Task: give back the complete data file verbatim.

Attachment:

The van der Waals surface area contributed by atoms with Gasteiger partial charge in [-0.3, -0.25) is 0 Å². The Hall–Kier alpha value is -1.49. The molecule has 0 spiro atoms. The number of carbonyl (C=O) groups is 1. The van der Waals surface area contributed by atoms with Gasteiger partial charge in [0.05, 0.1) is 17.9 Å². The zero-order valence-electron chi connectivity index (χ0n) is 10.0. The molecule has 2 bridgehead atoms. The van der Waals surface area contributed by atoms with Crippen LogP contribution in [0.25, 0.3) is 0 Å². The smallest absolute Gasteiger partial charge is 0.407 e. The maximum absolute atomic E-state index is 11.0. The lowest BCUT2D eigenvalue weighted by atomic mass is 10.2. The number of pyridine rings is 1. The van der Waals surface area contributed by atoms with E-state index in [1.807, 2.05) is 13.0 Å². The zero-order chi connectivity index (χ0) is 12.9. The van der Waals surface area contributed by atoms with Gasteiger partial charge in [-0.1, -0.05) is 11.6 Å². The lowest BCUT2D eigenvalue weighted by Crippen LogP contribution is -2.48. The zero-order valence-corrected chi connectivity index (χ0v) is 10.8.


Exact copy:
The van der Waals surface area contributed by atoms with Gasteiger partial charge in [-0.3, -0.25) is 0 Å². The Hall–Kier alpha value is -1.49. The molecule has 0 spiro atoms. The number of carbonyl (C=O) groups is 1. The van der Waals surface area contributed by atoms with Gasteiger partial charge in [0.05, 0.1) is 17.9 Å². The zero-order valence-electron chi connectivity index (χ0n) is 10.0. The molecule has 2 bridgehead atoms. The van der Waals surface area contributed by atoms with Crippen LogP contribution in [0.25, 0.3) is 0 Å². The smallest absolute Gasteiger partial charge is 0.407 e. The maximum absolute atomic E-state index is 11.0. The lowest BCUT2D eigenvalue weighted by atomic mass is 10.2. The number of pyridine rings is 1. The van der Waals surface area contributed by atoms with E-state index in [1.807, 2.05) is 13.0 Å². The zero-order chi connectivity index (χ0) is 12.9. The van der Waals surface area contributed by atoms with Gasteiger partial charge in [-0.1, -0.05) is 11.6 Å². The lowest BCUT2D eigenvalue weighted by Crippen LogP contribution is -2.48. The zero-order valence-corrected chi connectivity index (χ0v) is 10.8.